dust (n.) Look up dust at Dictionary.com
Old English dust, from Proto-Germanic *dunstaz (cognates: Old High German tunst "storm, breath," German Dunst "mist, vapor," Danish dyst "milldust," Dutch duist), from PIE *dheu- (1) "dust, smoke, vapor" (cognates: Sanskrit dhu- "shake," Latin fumus "smoke"). Meaning "that to which living matter decays" was in Old English, hence, figuratively, "mortal life."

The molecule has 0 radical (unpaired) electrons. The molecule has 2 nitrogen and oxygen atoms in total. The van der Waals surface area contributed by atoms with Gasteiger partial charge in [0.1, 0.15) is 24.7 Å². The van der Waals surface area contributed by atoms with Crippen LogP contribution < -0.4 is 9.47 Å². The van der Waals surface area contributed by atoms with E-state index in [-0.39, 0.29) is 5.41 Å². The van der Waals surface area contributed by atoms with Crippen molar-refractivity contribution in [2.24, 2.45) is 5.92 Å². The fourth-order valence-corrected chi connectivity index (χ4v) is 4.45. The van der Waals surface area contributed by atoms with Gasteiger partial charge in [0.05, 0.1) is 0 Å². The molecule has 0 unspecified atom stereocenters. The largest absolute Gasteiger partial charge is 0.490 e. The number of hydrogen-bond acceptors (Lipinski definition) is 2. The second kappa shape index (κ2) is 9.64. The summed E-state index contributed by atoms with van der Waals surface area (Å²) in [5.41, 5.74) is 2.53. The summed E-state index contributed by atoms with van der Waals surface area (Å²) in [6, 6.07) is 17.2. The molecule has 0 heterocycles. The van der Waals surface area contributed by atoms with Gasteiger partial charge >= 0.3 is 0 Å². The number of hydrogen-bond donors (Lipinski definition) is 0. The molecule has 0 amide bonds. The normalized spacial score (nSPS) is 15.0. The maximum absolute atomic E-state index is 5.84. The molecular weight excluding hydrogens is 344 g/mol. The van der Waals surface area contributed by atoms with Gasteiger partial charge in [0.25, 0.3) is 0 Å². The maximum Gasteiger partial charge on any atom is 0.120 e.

dust (v.) Look up dust at Dictionary.com
c. 1200, "to rise as dust;" later "to sprinkle with dust" (1590s) and "to rid of dust" (1560s); from dust (n.). Related: Dusted; dusting. Sense of "to kill" is U.S. slang first recorded 1938 (compare bite the dust under bite (v.)).